Sunday, November 13, 2011

The Most Important Thing

An investment book highly praised by Warren Buffet is not the usual finance book by people like Burton Malkiel or Jeremy Siegel , renown university professors who moonlight as investment gurus. Instead the book is written by a veteran investor- Howard Marks and lacks the academic flourish noticeable in books by professors. Aside from the usual focus on fundamentals, Marks zeroes in on value investing which Buffet is a well-known practitioner. His chapters on risk are strangely common sense but strike to the heart of the matter. Risk is basically losing your money – nothing more, nothing less. Risk is reflected in the price – the higher the price, the higher the risk. He focuses on investor psychology – the single most important aspect of value investing. Investor psychology is seen in bubbles, whether foolishly chasing the upside or in low price stock that the market has unreasonable discounted. The book is able to synthesize the various ideas of other great books by offering a realistic viewpoint for value investors. One can say the author is biased but a welcome one for someone who has been reading all sorts of financial guides.

Clearly, the market is inefficient not only because of asymmetrical information (‘insider knowledge’) but because of investor psychology, the market is a beauty contest as famously remarked by Keynes, indicating that stock fundamentals and especially technical investing is hogwash. Market sentiment is not guided by coolly efficient and rational investors but speculators who underestimate risk and are influenced by mania and emotions. It’s misguided mob throwing away money, not at all like the organized facade alluded to in television shows and advertising by brokers or investment banks. Even financial advisers may not have a clue on what they are doing, a silly pretense in trying to be a professional expert on some esoteric discipline, but just people trying their best not to lose money while sharks come in to get all the bling. People like Buffet and George Soros are the few who really know what they are doing and it’s not really an incredible skill but discipline, not being swayed by emotion and mob psychology.

The book alludes to investment success as an attitude, a certain predisposition that provides a ‘second-level thinking’ that synthesizes information from business, economics and finance, plus a conservative mentality that is not swayed by emotion and market hysteria. The key is an insightful understanding of the relationship between price and value plus a realistic assessment of the risk. Looking back to my first huge loss investing in currency, particularly on the Japanese Yen in the late 1990’s during the time Robert Rubin was treasury secretary, I was foolish. My bet was right but the execution was a mess, basically a misunderstanding between my broker and my intended plan. I was a fool who did not realize the risk despite the huge amount being invested, disregarding of my own exit plan, blinded by greed and a fear of losing money, all contributing to a disastrous loss acerbated by sweet talk of my currency broker. This sober experience, right after earning money on an early bet on Philippine banks that earned me enough to pay for my post-graduate degree, spurring me on to the reckless currency investment, thinking that I was different and smart when in fact I was just lucky, lead me to bite the bullet and borrow money from my grandmother in exchange for my stock certificates.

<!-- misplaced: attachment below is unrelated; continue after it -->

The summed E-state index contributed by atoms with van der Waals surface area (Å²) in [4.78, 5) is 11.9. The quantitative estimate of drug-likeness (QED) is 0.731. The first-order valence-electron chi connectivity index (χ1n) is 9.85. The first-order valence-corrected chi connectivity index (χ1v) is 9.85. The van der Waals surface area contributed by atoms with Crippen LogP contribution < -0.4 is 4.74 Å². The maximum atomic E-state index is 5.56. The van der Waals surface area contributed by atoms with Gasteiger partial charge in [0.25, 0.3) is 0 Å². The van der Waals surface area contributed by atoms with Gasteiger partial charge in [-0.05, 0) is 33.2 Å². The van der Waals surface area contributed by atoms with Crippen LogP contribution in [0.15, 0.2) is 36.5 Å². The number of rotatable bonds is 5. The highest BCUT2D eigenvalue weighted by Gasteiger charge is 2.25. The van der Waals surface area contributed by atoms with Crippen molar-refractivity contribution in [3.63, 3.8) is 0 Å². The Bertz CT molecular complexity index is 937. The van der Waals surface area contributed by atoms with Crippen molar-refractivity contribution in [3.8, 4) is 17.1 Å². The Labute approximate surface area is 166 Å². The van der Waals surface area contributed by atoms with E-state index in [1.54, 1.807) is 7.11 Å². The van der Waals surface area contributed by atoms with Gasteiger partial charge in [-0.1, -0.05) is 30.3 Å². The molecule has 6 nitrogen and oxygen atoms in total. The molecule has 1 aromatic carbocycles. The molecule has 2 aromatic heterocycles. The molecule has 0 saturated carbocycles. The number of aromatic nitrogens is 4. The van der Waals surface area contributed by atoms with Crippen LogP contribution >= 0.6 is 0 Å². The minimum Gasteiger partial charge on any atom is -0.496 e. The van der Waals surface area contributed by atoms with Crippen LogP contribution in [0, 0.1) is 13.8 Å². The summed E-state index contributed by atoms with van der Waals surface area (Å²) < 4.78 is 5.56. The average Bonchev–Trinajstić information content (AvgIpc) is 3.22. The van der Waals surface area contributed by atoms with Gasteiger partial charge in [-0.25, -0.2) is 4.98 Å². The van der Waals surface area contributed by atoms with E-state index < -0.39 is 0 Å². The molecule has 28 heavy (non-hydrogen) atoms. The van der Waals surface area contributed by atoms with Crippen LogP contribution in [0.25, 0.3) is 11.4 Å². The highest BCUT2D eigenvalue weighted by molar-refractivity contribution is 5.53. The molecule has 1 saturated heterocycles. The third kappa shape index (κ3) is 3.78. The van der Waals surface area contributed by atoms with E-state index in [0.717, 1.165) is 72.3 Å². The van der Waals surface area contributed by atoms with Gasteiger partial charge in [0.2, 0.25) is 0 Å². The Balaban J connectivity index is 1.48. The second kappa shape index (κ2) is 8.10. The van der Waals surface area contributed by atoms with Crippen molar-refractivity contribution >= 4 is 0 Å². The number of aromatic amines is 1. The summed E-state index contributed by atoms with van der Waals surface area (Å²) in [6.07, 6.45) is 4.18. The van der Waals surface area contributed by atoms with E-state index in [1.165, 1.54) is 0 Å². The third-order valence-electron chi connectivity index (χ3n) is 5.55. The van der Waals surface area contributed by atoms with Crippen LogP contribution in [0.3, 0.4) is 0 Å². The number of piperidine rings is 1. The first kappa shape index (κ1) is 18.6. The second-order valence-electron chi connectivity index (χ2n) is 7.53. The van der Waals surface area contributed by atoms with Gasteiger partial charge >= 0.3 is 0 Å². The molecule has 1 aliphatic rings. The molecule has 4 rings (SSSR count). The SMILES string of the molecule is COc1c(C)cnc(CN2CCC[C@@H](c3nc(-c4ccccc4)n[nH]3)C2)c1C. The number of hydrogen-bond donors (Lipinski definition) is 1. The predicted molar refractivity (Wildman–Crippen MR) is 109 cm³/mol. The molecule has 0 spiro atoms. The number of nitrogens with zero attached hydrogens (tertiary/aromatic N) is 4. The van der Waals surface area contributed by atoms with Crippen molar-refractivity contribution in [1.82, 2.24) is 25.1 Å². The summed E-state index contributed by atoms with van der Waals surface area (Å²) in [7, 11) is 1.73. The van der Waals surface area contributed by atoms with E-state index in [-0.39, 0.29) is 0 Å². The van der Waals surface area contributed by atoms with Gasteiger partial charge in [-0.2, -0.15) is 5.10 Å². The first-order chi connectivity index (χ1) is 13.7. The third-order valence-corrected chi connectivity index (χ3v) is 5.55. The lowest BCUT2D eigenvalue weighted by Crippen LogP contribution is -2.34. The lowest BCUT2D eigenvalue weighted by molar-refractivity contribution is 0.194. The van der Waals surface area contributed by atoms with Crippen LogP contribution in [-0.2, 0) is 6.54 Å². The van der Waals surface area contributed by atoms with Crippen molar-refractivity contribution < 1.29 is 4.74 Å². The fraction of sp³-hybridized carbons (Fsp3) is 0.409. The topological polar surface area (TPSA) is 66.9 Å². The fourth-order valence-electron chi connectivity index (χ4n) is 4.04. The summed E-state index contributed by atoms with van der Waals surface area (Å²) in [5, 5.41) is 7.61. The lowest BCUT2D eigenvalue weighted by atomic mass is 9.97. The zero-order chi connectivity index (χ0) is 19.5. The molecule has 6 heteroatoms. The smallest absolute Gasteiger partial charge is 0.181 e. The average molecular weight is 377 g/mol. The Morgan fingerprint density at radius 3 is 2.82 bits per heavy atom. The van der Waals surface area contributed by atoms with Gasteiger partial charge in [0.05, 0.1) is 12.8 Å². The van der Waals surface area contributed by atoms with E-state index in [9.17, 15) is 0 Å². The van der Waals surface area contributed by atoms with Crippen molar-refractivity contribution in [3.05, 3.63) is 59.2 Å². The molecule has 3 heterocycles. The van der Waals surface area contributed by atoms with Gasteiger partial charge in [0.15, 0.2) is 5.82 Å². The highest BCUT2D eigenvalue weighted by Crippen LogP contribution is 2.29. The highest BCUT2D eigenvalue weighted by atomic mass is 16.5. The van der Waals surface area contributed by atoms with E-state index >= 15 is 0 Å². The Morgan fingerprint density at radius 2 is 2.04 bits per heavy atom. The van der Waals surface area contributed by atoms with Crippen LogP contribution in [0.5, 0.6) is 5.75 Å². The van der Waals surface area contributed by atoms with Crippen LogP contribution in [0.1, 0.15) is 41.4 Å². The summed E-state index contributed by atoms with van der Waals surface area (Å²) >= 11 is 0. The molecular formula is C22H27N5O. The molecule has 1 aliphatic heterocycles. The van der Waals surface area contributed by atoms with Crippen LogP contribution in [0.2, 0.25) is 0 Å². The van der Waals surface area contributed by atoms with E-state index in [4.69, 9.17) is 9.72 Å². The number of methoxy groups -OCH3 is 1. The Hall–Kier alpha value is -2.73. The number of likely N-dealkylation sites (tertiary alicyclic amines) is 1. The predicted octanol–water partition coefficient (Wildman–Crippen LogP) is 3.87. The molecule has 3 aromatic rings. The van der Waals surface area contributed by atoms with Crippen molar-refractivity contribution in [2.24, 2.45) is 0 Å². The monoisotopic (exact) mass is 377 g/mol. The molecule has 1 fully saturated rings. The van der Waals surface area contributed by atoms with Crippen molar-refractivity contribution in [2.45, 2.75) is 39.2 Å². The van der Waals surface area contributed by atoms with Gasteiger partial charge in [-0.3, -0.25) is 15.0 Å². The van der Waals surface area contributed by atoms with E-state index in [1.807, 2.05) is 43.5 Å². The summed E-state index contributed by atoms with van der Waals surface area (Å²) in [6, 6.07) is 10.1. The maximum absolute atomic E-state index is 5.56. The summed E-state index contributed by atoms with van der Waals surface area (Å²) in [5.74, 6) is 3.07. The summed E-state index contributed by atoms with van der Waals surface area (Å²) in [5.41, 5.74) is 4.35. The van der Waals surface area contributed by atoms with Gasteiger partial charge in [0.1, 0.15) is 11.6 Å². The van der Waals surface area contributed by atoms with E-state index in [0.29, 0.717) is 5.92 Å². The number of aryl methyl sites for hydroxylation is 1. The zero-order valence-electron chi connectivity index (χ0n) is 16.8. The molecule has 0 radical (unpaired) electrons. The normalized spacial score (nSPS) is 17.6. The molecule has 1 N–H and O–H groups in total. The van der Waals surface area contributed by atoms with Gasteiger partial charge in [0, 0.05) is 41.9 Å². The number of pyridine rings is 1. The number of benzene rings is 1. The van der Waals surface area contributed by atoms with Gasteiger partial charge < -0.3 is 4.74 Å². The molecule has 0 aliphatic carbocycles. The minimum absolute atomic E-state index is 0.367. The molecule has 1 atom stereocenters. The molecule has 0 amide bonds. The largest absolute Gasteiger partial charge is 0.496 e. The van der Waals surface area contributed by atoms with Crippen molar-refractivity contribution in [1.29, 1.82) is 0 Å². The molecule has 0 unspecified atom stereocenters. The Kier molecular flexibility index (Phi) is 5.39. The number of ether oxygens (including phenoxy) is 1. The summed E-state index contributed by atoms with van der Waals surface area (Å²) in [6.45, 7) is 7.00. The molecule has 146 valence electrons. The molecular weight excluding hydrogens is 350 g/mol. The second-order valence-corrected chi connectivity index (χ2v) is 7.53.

My failure led me to read more, eventually discovering Benjamin Graham’s books and Warren Buffet. The journey continued with Burton Malkiel and his ‘Random Walk down Wall Street’, Jeremy Siegel, Robert Kiyosaki, efficient market theory, diversification, stock allocation, George Soros and finally ending with Howard Marks  ‘The Most Important thing’ – a paean to value investing, coming full circle back to Graham and Buffet. Along the way, I have gained modest experience by investing in the Philippine, Singapore and US stock market, in common stocks, ETFs, index funds, country funds and so on. But all this experience is more about technicalities, answering the ‘How’ question, but the bigger question is on the philosophical idea, guidance on the psychology and behavior of a good investor, answering the ‘Why’ question.  The new field of behavioral economics looks into this area, something that Graham and Buffet have been talking about for decades, now an academic pillar where one’s behavior (like in all other things) is the key to success. Kiyosaki also focuses on the philosophy and not really on the technical part, not talking about the specifics of investing, but to re-orient the focus on cash flow and not traditional ‘assets’ like a large house. 

Being a contrarian is celebrated, to go against the crowd and sticking with your guns, even if it means obscurity and meager results, as long as risk is managed and one is not influenced by greed. This is the supreme lesson of Marks’ book which makes it an intriguing work from a veteran investor, being contrarian is OK while providing insights on stock cycles, risk and investment behavior. Perhaps this is the book that should end one’s study of investment – the philosophy thing is done so one follows Henry Ford’s advice to read only instruction manuals, in a specific sense, how to invest in currency or options or technical trading just to learn ‘How’ or study stocks so one is ready when the funds are available. The book transcends the financial realm into a general guide towards general living, not to aspire to live like the Joneses, but towards a more Puritan and conservative lifestyle, back in the days when one is not a ‘smart aleck’, trying to be the best and brightest, but being self-controlled, ascetic and enjoying the simple pleasures of life. Nowadays that is being contrarian.

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